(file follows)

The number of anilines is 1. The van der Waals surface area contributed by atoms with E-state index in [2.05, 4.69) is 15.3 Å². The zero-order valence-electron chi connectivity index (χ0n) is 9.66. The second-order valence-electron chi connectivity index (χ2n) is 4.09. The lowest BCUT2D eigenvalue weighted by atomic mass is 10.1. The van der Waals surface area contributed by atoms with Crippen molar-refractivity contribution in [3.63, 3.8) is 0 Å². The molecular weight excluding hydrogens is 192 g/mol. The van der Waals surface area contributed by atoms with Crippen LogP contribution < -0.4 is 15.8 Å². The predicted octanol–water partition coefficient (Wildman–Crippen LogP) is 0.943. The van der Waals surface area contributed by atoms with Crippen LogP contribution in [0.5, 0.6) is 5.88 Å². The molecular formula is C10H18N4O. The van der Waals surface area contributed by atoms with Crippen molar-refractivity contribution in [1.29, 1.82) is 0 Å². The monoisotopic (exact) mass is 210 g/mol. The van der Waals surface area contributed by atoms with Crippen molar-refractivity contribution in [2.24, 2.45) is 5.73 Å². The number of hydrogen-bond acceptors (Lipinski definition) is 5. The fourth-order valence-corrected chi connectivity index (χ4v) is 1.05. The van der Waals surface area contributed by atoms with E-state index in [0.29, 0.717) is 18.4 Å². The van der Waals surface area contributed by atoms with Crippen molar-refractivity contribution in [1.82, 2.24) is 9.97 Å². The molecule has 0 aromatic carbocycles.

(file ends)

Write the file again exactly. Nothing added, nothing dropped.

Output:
The number of anilines is 1. The van der Waals surface area contributed by atoms with E-state index in [2.05, 4.69) is 15.3 Å². The zero-order valence-electron chi connectivity index (χ0n) is 9.66. The second-order valence-electron chi connectivity index (χ2n) is 4.09. The lowest BCUT2D eigenvalue weighted by atomic mass is 10.1. The van der Waals surface area contributed by atoms with Crippen molar-refractivity contribution in [3.63, 3.8) is 0 Å². The molecular weight excluding hydrogens is 192 g/mol. The van der Waals surface area contributed by atoms with Crippen LogP contribution < -0.4 is 15.8 Å². The predicted octanol–water partition coefficient (Wildman–Crippen LogP) is 0.943. The van der Waals surface area contributed by atoms with Crippen LogP contribution in [0.5, 0.6) is 5.88 Å². The molecular formula is C10H18N4O. The van der Waals surface area contributed by atoms with Crippen molar-refractivity contribution in [1.29, 1.82) is 0 Å². The monoisotopic (exact) mass is 210 g/mol. The van der Waals surface area contributed by atoms with Crippen molar-refractivity contribution in [2.24, 2.45) is 5.73 Å². The number of hydrogen-bond acceptors (Lipinski definition) is 5. The fourth-order valence-corrected chi connectivity index (χ4v) is 1.05. The van der Waals surface area contributed by atoms with E-state index in [0.29, 0.717) is 18.4 Å². The van der Waals surface area contributed by atoms with Crippen molar-refractivity contribution in [1.82, 2.24) is 9.97 Å². The molecule has 0 aromatic carbocycles.